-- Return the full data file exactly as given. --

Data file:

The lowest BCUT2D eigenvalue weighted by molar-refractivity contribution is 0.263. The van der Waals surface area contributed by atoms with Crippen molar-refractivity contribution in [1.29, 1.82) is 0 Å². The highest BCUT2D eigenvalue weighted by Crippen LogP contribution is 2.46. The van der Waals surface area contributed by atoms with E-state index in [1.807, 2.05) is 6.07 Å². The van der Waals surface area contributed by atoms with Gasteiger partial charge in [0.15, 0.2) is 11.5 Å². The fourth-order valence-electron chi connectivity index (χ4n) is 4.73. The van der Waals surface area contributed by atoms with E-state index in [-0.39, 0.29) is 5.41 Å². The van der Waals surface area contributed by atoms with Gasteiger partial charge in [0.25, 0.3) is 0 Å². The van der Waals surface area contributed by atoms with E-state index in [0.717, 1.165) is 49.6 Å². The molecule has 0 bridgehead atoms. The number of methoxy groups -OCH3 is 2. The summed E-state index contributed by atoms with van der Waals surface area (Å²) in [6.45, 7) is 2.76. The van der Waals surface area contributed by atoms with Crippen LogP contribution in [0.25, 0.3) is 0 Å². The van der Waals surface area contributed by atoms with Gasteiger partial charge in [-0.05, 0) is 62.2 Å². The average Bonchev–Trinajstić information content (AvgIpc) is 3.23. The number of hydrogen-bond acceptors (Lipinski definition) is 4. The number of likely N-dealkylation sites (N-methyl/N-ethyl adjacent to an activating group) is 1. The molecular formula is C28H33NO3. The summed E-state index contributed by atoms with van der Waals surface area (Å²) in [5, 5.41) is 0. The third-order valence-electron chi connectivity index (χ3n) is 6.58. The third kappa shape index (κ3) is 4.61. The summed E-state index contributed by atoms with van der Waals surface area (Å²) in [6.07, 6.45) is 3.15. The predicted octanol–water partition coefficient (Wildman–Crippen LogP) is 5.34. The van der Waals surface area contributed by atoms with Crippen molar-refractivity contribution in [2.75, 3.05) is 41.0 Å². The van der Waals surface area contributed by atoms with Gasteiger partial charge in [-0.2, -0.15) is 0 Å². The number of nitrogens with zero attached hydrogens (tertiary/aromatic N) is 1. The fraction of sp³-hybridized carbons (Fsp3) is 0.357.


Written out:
The lowest BCUT2D eigenvalue weighted by molar-refractivity contribution is 0.263. The van der Waals surface area contributed by atoms with Crippen molar-refractivity contribution in [1.29, 1.82) is 0 Å². The highest BCUT2D eigenvalue weighted by Crippen LogP contribution is 2.46. The van der Waals surface area contributed by atoms with E-state index in [1.807, 2.05) is 6.07 Å². The van der Waals surface area contributed by atoms with Gasteiger partial charge in [0.15, 0.2) is 11.5 Å². The fourth-order valence-electron chi connectivity index (χ4n) is 4.73. The van der Waals surface area contributed by atoms with E-state index in [-0.39, 0.29) is 5.41 Å². The van der Waals surface area contributed by atoms with Gasteiger partial charge in [0.25, 0.3) is 0 Å². The van der Waals surface area contributed by atoms with E-state index in [0.717, 1.165) is 49.6 Å². The molecule has 0 bridgehead atoms. The number of methoxy groups -OCH3 is 2. The summed E-state index contributed by atoms with van der Waals surface area (Å²) in [6.45, 7) is 2.76. The van der Waals surface area contributed by atoms with Crippen LogP contribution in [0.25, 0.3) is 0 Å². The van der Waals surface area contributed by atoms with Gasteiger partial charge in [-0.05, 0) is 62.2 Å². The average Bonchev–Trinajstić information content (AvgIpc) is 3.23. The number of hydrogen-bond acceptors (Lipinski definition) is 4. The number of likely N-dealkylation sites (N-methyl/N-ethyl adjacent to an activating group) is 1. The molecular formula is C28H33NO3. The summed E-state index contributed by atoms with van der Waals surface area (Å²) in [5, 5.41) is 0. The third-order valence-electron chi connectivity index (χ3n) is 6.58. The third kappa shape index (κ3) is 4.61. The summed E-state index contributed by atoms with van der Waals surface area (Å²) in [6.07, 6.45) is 3.15. The predicted octanol–water partition coefficient (Wildman–Crippen LogP) is 5.34. The van der Waals surface area contributed by atoms with Crippen molar-refractivity contribution in [2.75, 3.05) is 41.0 Å². The van der Waals surface area contributed by atoms with Gasteiger partial charge in [-0.2, -0.15) is 0 Å². The number of nitrogens with zero attached hydrogens (tertiary/aromatic N) is 1. The fraction of sp³-hybridized carbons (Fsp3) is 0.357.